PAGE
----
BILL ANALYSIS                                                                                                                                                                                                    



                                                                    AB 2262


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          Date of Hearing:  April 13, 2016


                        ASSEMBLY COMMITTEE ON APPROPRIATIONS


                               Lorena Gonzalez, Chair


          AB  
          2262 (Levine) - As Amended March 28, 2016


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          Urgency:  No  State Mandated Local Program:  YesReimbursable:   
          No


          SUMMARY:


          This bill allows the court to order a defendant to serve all, or  
          part, of their state prison or county jail sentence in a  
          residential mental health facility, when a defendant establishes  








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          that they meet specified criteria regarding mental illness.   
          Specifically, this bill:   

          1)Authorizes the court, upon a determination that a defendant  
            has met the specified criteria regarding mental illness, and a  
            determination that it is in the public interest, to order one  
            or more of the following:

             a)   That the defendant serve, if the defendant agrees, all  
               or a part of his or her sentence in a residential mental  
               health treatment facility instead of in state prison or  
               county jail.  Defendants with a current conviction for a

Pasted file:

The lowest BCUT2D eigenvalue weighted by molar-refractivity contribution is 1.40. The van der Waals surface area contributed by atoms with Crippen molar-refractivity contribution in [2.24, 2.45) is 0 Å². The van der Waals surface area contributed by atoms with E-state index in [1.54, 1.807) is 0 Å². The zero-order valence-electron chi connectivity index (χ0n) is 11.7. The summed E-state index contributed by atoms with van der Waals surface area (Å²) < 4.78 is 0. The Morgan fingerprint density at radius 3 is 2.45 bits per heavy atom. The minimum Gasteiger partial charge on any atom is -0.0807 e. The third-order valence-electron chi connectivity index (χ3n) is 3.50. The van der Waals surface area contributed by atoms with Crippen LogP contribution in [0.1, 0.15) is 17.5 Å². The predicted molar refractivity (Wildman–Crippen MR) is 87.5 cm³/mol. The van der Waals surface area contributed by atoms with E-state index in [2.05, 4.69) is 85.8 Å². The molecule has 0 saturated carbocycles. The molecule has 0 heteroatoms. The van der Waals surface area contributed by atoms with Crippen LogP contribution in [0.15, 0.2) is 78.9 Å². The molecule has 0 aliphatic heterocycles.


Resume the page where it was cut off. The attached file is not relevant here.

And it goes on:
violent felony, as specified, would not qualify.

             b)   The California Department of Corrections and  
               Rehabilitation (CDCR) or the county jail to place the  
               defendant in a mental health program within the state  
               prison or county jail system, respectively, at a level of  
               care determined to be appropriate by mental health staff,  
               within 30 days of the defendant's placement in the state  
               prison or county jail.

             c)   CDCR or the county jail to prepare a postrelease mental  
               health treatment plan six months prior to the defendant's  
               release to parole or postrelease community supervision  
               which specifies the manner in which the defendant will  
               receive mental health treatment services following that  
               release, and shall address, if applicable and in the  
               discretion of the court, medication management, housing,  
               and substance abuse treatment.

          FISCAL EFFECT:


          1)Potential cost in the hundreds of thousands (GF) to CDCR.   
            This bill would create a parallel track for inmates to be  
            referred to the Mental Health Services Delivery System; one  
            based on the system that has been developed by CDCR's Division  
            of Health Care Services in collaboration with and monitored by  








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            the Federal court in Coleman v. Brown, and a second system  
            based on this bill, in which the courts determine that inmates  
            require mental health care. Furthermore, AB 2262 may result in  
            additional inmates being subject to Coleman v. Brown.  It is  
            difficult, if not impossible, to estimate the fiscal impact